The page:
Many of the more technical talks dealt with the usual suspects Microservices and DevOps, as being an integral part of the API economy and architecture style. Some were very enthusiastic, some, such as Ori Pekelman have had enough of it, tooting in our Elias’ horn, saying it’s no news, and he can’t stand seeing “unicorns farting containers into microservice heaven” anymore. He had a quite drastic slide accompanying that one (yes, it’s an actual quote), but I wasn’t quick enough with the camera.

The return to more serious topics, Hypermedia was an astonishingly big topic at the conference. Not that it’s not a seriously good idea, but now adoption seems to find its way into real world scenarios, with practical and working specifications popping up, which are being adopted at an increasing rate. As Hypermedia leaves the state of a research topic (see below picture on HATEOAS - Bless you!) and is actually being used.

HATEOAS - Bless you! (Courtesy of CommitStrip)

Many people are perhaps scared of the seemingly intransparent topic, but there are a lot of really good use cases for hypermedia. Jason Harmon of PayPal/Braintree (@jharmn) pointed to some of the most prominent ones in his talk:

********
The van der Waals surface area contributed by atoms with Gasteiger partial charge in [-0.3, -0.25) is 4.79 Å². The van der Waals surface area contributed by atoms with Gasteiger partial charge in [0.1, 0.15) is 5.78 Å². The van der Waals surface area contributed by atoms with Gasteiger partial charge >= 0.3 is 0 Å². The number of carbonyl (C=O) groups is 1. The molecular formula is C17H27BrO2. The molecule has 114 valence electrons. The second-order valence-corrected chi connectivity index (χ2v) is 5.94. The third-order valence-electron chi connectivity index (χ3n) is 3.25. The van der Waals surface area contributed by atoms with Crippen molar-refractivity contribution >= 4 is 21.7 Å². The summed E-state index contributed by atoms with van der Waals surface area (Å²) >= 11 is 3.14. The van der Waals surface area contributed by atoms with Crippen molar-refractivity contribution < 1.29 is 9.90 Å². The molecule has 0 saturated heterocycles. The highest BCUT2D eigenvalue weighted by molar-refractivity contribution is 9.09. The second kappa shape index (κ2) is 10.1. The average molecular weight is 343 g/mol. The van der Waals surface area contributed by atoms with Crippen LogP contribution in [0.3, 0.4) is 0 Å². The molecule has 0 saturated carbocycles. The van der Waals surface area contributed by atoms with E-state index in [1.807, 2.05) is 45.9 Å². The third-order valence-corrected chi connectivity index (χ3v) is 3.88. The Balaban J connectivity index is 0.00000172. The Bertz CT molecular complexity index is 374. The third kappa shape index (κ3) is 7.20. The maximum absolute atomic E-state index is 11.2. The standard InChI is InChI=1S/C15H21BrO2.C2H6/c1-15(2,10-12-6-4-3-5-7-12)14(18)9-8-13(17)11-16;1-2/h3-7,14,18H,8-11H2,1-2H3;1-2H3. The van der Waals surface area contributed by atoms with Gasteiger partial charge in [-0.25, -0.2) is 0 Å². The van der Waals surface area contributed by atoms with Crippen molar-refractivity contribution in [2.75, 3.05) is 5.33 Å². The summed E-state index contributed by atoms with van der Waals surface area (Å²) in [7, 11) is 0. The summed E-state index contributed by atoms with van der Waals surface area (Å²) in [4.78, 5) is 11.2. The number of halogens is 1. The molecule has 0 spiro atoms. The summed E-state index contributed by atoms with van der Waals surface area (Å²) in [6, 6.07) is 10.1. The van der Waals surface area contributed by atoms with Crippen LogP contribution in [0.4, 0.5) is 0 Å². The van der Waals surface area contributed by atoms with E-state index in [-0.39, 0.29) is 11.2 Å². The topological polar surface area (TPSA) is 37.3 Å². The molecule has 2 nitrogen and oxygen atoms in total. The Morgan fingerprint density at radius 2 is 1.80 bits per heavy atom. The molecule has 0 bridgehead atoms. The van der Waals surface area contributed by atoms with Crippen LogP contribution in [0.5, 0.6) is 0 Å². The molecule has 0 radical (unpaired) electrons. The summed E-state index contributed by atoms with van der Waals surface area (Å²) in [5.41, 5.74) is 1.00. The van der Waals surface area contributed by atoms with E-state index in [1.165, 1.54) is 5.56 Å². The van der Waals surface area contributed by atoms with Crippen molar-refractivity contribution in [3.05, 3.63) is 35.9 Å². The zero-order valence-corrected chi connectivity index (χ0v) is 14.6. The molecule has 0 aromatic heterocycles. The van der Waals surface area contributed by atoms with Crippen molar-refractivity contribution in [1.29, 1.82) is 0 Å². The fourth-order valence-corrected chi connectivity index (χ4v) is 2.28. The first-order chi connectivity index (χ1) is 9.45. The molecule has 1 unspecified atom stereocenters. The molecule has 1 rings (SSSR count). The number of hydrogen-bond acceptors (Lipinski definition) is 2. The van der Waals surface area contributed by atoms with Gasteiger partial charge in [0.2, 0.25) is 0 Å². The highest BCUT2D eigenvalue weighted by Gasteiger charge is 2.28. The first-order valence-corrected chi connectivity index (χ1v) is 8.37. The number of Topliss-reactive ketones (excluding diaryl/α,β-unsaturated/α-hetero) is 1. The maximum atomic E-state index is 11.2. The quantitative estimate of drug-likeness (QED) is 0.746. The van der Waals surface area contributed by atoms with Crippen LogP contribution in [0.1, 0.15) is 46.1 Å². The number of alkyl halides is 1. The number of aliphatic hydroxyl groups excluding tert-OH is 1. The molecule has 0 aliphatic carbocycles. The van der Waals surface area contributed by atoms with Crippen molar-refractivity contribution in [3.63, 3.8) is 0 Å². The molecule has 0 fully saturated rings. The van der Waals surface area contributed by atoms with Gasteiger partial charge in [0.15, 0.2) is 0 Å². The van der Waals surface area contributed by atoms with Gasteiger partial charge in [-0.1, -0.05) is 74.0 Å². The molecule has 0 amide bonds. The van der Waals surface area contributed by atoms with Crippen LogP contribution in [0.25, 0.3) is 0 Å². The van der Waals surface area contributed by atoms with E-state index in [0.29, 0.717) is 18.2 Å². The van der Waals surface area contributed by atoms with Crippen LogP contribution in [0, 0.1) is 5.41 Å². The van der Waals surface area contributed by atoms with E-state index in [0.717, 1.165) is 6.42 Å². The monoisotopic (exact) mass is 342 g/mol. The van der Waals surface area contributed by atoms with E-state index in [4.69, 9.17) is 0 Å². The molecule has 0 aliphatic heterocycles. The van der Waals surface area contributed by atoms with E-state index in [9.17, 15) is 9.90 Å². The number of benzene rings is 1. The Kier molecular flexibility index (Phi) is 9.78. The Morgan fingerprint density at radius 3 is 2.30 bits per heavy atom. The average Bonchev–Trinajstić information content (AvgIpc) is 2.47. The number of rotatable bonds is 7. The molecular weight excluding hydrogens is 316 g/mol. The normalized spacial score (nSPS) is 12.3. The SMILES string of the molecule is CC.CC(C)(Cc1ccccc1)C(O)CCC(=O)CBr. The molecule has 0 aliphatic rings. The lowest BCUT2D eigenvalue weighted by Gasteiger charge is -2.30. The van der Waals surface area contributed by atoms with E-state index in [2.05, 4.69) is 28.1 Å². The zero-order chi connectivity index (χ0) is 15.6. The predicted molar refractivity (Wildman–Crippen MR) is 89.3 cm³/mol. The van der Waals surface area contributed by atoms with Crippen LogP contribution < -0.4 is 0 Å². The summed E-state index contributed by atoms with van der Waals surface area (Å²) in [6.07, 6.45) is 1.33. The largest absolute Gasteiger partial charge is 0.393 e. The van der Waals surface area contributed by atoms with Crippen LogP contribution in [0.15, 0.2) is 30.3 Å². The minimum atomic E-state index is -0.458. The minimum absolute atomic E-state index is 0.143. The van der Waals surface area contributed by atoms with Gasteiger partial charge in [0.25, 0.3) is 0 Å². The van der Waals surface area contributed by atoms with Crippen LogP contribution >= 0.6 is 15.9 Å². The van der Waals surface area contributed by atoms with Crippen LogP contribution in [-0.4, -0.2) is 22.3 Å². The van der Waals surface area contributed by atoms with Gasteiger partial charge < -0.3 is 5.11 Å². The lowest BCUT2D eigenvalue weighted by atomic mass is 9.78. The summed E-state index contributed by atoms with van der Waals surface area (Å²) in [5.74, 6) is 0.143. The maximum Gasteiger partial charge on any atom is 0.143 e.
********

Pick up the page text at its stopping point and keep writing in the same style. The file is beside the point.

• Paging links inside result sets (first, last, previous, next)
  • Actions and permissions on actions: If an action is contained within the result, it’s allowed, otherwise it isn’t
  • Self links for caching and refreshing purposes (you know where the result came from)

Adopting Hypermedia techniques for these use cases can help doing the heavy lifting of doing e.g. paging for all clients at once, as opposed to forcing each client to find its own pattern of implementation. The adoption of hypermedia techniques is also due to the existance of (more or less) pragmatic specifications, such as

But, to reiterate the theme of “no actual news”:

Hypermedia is actually already in Fielding’s dissertation on REST, if you read until the end.


Benjamin Young (@BigBlueHat), organizer of RESTFest

In order to keep this blog post not exceedingly long (I bet nobody’s reading this far anyway), I’ll just mention a couple of the more interesting topics I had the pleasure to check out in one or more sessions:

  • RDF and SPARQL seems to get adopted more and more; new interesting techniques to offload work to clients make scaling easier (support only simpler queries, not full SPARQL language, let clients assemble results): Ruben Verborgh (@rubenverborgh) - Slides.